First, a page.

CarrierWeb offers fleet management systems for both tractor and trailer assets. The information from each system can be viewed through a single configurable portal for TMS integration. Its reefer tracking system, ReeferMate, captures a broad range of minute-by-minute data and reports once every hour when under power.

Through an integration with McLeod Software’s LoadMaster TMS, CarrierWeb sends any truck and trailer data it has captured during a 60-second timeframe. LoadMaster matches the GPS records of trucks and trailers within 9 meters to determine which tractors are hitched to which trailers, says Norman Thomas, vice president of commercial operations for CarrierWeb.

Isotrak, based in the United Kingdom, began to focus heavily in North America in 2013. About 95 percent of all U.K. groceries are transported on Isotrak-equipped vehicles by some of the largest global retailers.

The company’s ATMSi cloud-based platform manages telematics data from both the tractor and trailer. Information such as trailer temperature or reefer fuel level can be displayed on a dashboard alongside other critical areas such as hours-of-service compliance, says Cliff Koutsky, vice president of business development.

Click here to see a written case study and here to see a video of how Papa John’s Food Service uses Isotrak to improve the performance of its fleet of more than 140 trucks and trailers that make 6,000 weekly deliveries to Papa John’s restaurants and franchisees.

BlueTree Systems offers a standard interface for both its onboard computing and trailer monitoring systems that provides fleet managers with real-time status and alerts concerning temperatures and reefer operation.

Orbcomm has its own network of satellites, builds its own hardware to track any type of asset and creates its own cloud-based portals. The company acquired two of the largest providers of cold-chain trailer tracking systems, StarTrak and Par Logistics.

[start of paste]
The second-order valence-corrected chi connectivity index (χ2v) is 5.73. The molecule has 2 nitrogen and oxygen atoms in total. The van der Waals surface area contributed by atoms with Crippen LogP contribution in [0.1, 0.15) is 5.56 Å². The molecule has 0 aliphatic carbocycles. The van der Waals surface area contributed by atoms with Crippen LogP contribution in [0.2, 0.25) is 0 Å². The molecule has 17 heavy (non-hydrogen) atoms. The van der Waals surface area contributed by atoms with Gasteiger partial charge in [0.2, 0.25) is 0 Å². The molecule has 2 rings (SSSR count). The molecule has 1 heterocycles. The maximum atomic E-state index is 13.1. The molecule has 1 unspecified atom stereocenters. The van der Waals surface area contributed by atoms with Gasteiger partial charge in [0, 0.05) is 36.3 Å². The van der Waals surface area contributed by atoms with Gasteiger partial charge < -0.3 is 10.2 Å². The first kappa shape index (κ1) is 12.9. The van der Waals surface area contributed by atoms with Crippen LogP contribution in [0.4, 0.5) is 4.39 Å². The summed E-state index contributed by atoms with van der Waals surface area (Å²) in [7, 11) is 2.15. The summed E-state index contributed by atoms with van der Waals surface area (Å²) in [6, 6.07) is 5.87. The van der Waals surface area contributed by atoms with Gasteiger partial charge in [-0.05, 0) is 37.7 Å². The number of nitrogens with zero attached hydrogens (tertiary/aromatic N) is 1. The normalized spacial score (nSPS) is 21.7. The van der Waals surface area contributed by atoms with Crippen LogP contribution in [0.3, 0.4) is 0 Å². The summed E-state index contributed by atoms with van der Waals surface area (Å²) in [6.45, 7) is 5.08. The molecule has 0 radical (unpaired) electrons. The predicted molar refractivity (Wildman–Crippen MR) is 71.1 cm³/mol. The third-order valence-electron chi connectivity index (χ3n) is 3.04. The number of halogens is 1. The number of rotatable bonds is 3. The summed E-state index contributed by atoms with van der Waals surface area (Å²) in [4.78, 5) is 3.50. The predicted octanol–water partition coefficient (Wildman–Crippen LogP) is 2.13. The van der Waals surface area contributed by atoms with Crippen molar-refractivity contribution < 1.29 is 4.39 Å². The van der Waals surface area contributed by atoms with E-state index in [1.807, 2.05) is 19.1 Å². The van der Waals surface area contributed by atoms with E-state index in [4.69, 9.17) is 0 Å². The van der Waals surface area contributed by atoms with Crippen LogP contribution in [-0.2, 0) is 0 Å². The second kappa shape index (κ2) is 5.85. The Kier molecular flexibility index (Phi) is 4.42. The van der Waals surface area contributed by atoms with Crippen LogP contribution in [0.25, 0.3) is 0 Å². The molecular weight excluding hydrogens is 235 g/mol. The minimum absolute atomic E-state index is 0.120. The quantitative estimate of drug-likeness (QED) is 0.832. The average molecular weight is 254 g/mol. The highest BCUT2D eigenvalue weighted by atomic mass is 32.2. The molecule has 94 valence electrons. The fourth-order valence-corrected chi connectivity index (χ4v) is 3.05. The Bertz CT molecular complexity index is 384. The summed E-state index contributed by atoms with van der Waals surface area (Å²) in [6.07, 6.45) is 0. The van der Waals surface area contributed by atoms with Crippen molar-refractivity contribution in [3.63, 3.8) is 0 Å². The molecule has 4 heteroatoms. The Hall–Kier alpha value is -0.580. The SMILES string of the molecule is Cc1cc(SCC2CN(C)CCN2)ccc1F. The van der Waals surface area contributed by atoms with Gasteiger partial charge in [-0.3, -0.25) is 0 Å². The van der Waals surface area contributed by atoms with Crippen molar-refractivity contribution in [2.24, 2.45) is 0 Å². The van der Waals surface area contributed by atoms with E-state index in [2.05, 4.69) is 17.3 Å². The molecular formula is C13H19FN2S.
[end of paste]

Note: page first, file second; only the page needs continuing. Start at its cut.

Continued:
One reason for these acquisitions and others was that Orbcomm saw an advantage to connecting fleets to all of their assets in diversified lines of business – flatbed, reefer, intermodal, dry van, etc. – through one portal.

5. Multimode communications

From the beginning, trailer tracking systems have used cellular or satellite modems. Fleets used to have to decide between broader but more expensive satellite coverage and more economical cellular options.

Today, the cost of satellite communication has dropped to about a 20 percent premium of cellular. Orbcomm launched its next-generation OG2 satellite network designed to deliver about 30 times the bandwidth at a lower cost than its OG1 network.

The company has designed its tracking devices to use both cellular and satellite modems compatible with the Inmarsat network, much like the roaming agreements for terrestrial networks.

In 2013, telematics research and consulting firm Clem Driscoll and Associates found that one-third of carriers without a trailer tracking system were interesting in having the technology to know the status and location of their assets. Given recent advancements and lower upfront costs, their waiting periods soon may come to an end.